Texas Longhorns Basketball: Inside the Numbers, Week 13

Sheldon McClellan's jump shot made a brief appearance this week at the Erwin Center. - USA TODAY Sports

Will Texas make the NIT? I don't mean this question in the "is Texas going to miss the NCAA tournament and fall to the NIT?" sort of way; I am asking, is Texas good enough to make the NIT? NIT Bracketology is a bit less popular than the NCAA tournament variety, but this recent effort from John Templeton's Big Apple Buckets blog takes a crack at forecasting the field. Texas is not in the projected bracket. He will put a new projection out in a couple of weeks.

For those who don't know much about the NIT, it is a 32 team tournament involving teams that do not make the 68 team NCAA field. It is sort of like a dance for the less cool kids that takes place in a church gym. The basketball is still pretty good. Last season Stanford won the NIT championship, beating Minnesota in the final game.

If Texas misses the NIT, there is still the College Basketball Invitational tournament, known as the CBI. The CBI is a 16 team tournament for teams that didn't make the NCAA tournament or the NIT. If the NCAA tournament is the Homecoming dance, and the NIT is a CYO event that takes place the weekend before, the CBI is kind of like skipping both dances and meeting your friends at Denny's, ordering the Moons Over My Hammy, and then throwing up in the parking lot. The final four teams in last season's CBI were Pittsburgh, Butler, Washington State, and Oregon State. Pitt ultimately beat WSU in the final, which is a best of three series.

This week's Inside the Numbers looks at the three Texas games played in the last week.

The Week In Review

Background information on the statistics is posted here, here, and here.

TEXAS (57) vs KANSAS STATE (83)

CATEGORY

TEXAS

K-STATE

DIFFERENCE

FGA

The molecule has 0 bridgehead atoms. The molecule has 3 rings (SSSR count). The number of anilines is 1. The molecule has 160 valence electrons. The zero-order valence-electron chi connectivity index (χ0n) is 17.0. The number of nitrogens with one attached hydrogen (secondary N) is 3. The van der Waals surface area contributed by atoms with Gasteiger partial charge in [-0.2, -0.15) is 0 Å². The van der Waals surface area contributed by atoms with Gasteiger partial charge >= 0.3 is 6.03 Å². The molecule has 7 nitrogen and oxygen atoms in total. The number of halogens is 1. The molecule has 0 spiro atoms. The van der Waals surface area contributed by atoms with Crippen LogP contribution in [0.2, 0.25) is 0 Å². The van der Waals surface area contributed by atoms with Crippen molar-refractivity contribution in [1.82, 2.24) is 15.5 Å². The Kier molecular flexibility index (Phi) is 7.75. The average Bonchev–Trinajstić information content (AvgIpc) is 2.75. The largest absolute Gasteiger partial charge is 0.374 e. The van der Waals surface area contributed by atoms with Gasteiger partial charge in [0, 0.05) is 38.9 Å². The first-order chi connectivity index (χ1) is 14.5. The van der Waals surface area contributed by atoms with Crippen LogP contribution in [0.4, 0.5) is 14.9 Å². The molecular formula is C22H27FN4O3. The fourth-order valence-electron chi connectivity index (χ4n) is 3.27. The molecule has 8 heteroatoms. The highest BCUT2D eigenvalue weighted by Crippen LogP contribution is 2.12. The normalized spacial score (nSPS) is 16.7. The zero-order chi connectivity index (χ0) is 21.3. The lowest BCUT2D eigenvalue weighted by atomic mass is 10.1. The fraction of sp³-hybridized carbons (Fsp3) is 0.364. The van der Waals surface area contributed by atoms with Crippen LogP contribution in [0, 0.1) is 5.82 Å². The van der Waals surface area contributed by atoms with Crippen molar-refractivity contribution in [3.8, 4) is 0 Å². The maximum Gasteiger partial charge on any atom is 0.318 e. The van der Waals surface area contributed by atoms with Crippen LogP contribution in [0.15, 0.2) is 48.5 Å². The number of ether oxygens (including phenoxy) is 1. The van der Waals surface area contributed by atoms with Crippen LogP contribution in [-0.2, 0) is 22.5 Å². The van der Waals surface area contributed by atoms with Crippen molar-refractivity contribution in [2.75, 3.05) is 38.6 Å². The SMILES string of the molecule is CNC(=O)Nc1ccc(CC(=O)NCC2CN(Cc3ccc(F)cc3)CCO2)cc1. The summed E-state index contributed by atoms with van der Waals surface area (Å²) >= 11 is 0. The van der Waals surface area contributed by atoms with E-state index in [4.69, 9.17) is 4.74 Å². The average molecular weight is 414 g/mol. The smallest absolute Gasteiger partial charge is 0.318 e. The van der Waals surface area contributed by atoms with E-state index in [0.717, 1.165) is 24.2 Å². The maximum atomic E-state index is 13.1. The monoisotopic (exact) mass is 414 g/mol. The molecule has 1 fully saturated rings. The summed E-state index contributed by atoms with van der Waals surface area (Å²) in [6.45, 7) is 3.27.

46

63

-17

FTA

23

21

2

FGA + 0.475 x FTA

56.9

73.0

-16.1

Off Rebs

9

14

-5

TOs

18

6

12

ORB - TO

-9

8

-17

TS%

0.501

0.569

-0.068

ORB%

31%

40%

TO%

27%

9%

Points/100 Poss

86

128

You have to admit, what Kansas State did in this game was pretty impressive. The Wildcats protected the ball, only turning it over in 9 percent of their possessions, and rebounded 40 percent of their misses. They also turned the game into a layup line, getting 40 percent of their field goal attempts at the rim, and connecting on 72 percent from in close. Bruce Weber's team has been a jump shooting team all season, but they weren't a jump shooting team against the Horns. In addition to providing a free path to the rim for K-State, the Longhorns only blocked a single shot.

Another remarkable thing about this game was the balance of the Kansas State offense. Thomas Gipson had 6.0 Points Above Median (PAM). No other player had a PAM greater than three, while only two of the 14 players who played had a PAM less than zero. It was a balanced and relentless assault on the basket; only Angel Rodriguez shot the ball poorly, and he more than made up for it with his ridiculous seven percent turnover rate. (When a point guard turns the ball over in less than ten percent of his possessions, it is a big deal.)

Texas' true shooting percentage wasn't bad in this game. A big help was that the Longhorns went 17-23 from the free throw line. But Rick Barnes' offense was undermined by turnovers, with Ioannis Papapetrou (TO%=37%), Javan Felix (TO%=33%), and Demarcus Holland (TO%=43%) having the most difficultly hanging onto the ball.

The lone bright spot for Texas was Jaylen Bond, who pulled down 33 percent of the available offensive rebounds while on the floor and had a PAM of 4.4. Bond was 4-6 from the floor, and was 4-4 from the free throw line.